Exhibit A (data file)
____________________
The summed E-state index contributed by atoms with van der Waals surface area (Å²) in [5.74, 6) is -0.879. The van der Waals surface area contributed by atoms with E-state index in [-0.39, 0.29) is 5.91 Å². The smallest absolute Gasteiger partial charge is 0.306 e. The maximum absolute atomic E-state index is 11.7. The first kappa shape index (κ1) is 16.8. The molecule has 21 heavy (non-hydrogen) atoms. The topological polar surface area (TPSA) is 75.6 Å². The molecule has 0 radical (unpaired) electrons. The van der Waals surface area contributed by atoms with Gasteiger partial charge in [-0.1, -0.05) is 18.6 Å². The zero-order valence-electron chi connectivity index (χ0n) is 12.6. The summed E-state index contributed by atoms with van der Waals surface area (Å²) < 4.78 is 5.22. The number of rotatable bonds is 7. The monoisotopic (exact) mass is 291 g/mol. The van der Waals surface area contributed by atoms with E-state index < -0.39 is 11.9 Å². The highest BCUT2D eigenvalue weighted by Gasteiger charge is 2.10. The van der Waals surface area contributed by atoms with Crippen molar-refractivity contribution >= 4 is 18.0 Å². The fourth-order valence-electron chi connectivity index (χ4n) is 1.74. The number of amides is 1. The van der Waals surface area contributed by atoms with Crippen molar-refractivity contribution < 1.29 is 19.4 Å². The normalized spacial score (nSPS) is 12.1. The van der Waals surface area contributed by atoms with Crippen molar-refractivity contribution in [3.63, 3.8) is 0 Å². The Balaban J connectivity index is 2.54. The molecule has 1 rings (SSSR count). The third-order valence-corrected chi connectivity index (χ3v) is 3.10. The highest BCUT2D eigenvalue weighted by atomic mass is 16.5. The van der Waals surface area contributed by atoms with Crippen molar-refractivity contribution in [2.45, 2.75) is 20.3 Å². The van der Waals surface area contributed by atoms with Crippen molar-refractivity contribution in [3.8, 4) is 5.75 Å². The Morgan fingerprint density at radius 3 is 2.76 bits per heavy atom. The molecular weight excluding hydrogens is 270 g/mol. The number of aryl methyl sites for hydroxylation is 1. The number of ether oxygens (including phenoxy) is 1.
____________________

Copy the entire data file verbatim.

The summed E-state index contributed by atoms with van der Waals surface area (Å²) in [5.74, 6) is -0.879. The van der Waals surface area contributed by atoms with E-state index in [-0.39, 0.29) is 5.91 Å². The smallest absolute Gasteiger partial charge is 0.306 e. The maximum absolute atomic E-state index is 11.7. The first kappa shape index (κ1) is 16.8. The molecule has 21 heavy (non-hydrogen) atoms. The topological polar surface area (TPSA) is 75.6 Å². The molecule has 0 radical (unpaired) electrons. The van der Waals surface area contributed by atoms with Gasteiger partial charge in [-0.1, -0.05) is 18.6 Å². The zero-order valence-electron chi connectivity index (χ0n) is 12.6. The summed E-state index contributed by atoms with van der Waals surface area (Å²) < 4.78 is 5.22. The number of rotatable bonds is 7. The monoisotopic (exact) mass is 291 g/mol. The van der Waals surface area contributed by atoms with E-state index < -0.39 is 11.9 Å². The highest BCUT2D eigenvalue weighted by Gasteiger charge is 2.10. The van der Waals surface area contributed by atoms with Crippen molar-refractivity contribution >= 4 is 18.0 Å². The fourth-order valence-electron chi connectivity index (χ4n) is 1.74. The number of amides is 1. The van der Waals surface area contributed by atoms with Crippen molar-refractivity contribution < 1.29 is 19.4 Å². The normalized spacial score (nSPS) is 12.1. The van der Waals surface area contributed by atoms with Crippen molar-refractivity contribution in [3.63, 3.8) is 0 Å². The Balaban J connectivity index is 2.54. The molecule has 1 rings (SSSR count). The third-order valence-corrected chi connectivity index (χ3v) is 3.10. The highest BCUT2D eigenvalue weighted by atomic mass is 16.5. The van der Waals surface area contributed by atoms with Crippen molar-refractivity contribution in [2.45, 2.75) is 20.3 Å². The van der Waals surface area contributed by atoms with Crippen molar-refractivity contribution in [3.8, 4) is 5.75 Å². The Morgan fingerprint density at radius 3 is 2.76 bits per heavy atom. The molecular weight excluding hydrogens is 270 g/mol. The number of aryl methyl sites for hydroxylation is 1. The number of ether oxygens (including phenoxy) is 1.